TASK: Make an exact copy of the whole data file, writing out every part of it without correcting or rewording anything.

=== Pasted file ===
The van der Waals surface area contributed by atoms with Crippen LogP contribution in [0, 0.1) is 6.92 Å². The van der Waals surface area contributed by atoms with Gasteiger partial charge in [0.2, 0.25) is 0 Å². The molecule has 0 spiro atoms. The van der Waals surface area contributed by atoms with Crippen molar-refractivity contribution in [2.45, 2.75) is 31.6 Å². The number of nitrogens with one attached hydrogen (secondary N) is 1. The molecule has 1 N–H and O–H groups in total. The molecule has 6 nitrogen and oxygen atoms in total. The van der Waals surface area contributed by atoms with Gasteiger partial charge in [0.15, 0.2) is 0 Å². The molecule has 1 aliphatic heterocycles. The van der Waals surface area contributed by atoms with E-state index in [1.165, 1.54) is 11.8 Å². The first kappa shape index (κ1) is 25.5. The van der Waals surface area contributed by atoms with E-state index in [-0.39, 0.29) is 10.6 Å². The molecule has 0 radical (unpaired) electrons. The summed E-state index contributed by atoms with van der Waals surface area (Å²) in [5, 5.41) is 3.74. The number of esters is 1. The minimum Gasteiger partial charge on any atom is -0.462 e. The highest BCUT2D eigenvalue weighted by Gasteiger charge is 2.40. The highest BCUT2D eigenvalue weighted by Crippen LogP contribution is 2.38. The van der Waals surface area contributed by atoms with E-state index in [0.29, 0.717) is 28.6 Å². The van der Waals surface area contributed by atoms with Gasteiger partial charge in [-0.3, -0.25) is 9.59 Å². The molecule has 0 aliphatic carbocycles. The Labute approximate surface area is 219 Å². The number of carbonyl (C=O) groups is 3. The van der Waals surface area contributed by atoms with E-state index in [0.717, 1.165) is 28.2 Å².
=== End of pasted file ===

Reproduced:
The van der Waals surface area contributed by atoms with Crippen LogP contribution in [0, 0.1) is 6.92 Å². The van der Waals surface area contributed by atoms with Gasteiger partial charge in [0.2, 0.25) is 0 Å². The molecule has 0 spiro atoms. The van der Waals surface area contributed by atoms with Crippen molar-refractivity contribution in [2.45, 2.75) is 31.6 Å². The number of nitrogens with one attached hydrogen (secondary N) is 1. The molecule has 1 N–H and O–H groups in total. The molecule has 6 nitrogen and oxygen atoms in total. The van der Waals surface area contributed by atoms with Gasteiger partial charge in [0.15, 0.2) is 0 Å². The molecule has 1 aliphatic heterocycles. The van der Waals surface area contributed by atoms with E-state index in [1.165, 1.54) is 11.8 Å². The first kappa shape index (κ1) is 25.5. The van der Waals surface area contributed by atoms with E-state index in [-0.39, 0.29) is 10.6 Å². The molecule has 0 radical (unpaired) electrons. The summed E-state index contributed by atoms with van der Waals surface area (Å²) in [5, 5.41) is 3.74. The number of esters is 1. The minimum Gasteiger partial charge on any atom is -0.462 e. The highest BCUT2D eigenvalue weighted by Gasteiger charge is 2.40. The highest BCUT2D eigenvalue weighted by Crippen LogP contribution is 2.38. The van der Waals surface area contributed by atoms with E-state index in [0.29, 0.717) is 28.6 Å². The van der Waals surface area contributed by atoms with Gasteiger partial charge in [-0.3, -0.25) is 9.59 Å². The molecule has 0 aliphatic carbocycles. The Labute approximate surface area is 219 Å². The number of carbonyl (C=O) groups is 3. The van der Waals surface area contributed by atoms with E-state index in [0.717, 1.165) is 28.2 Å².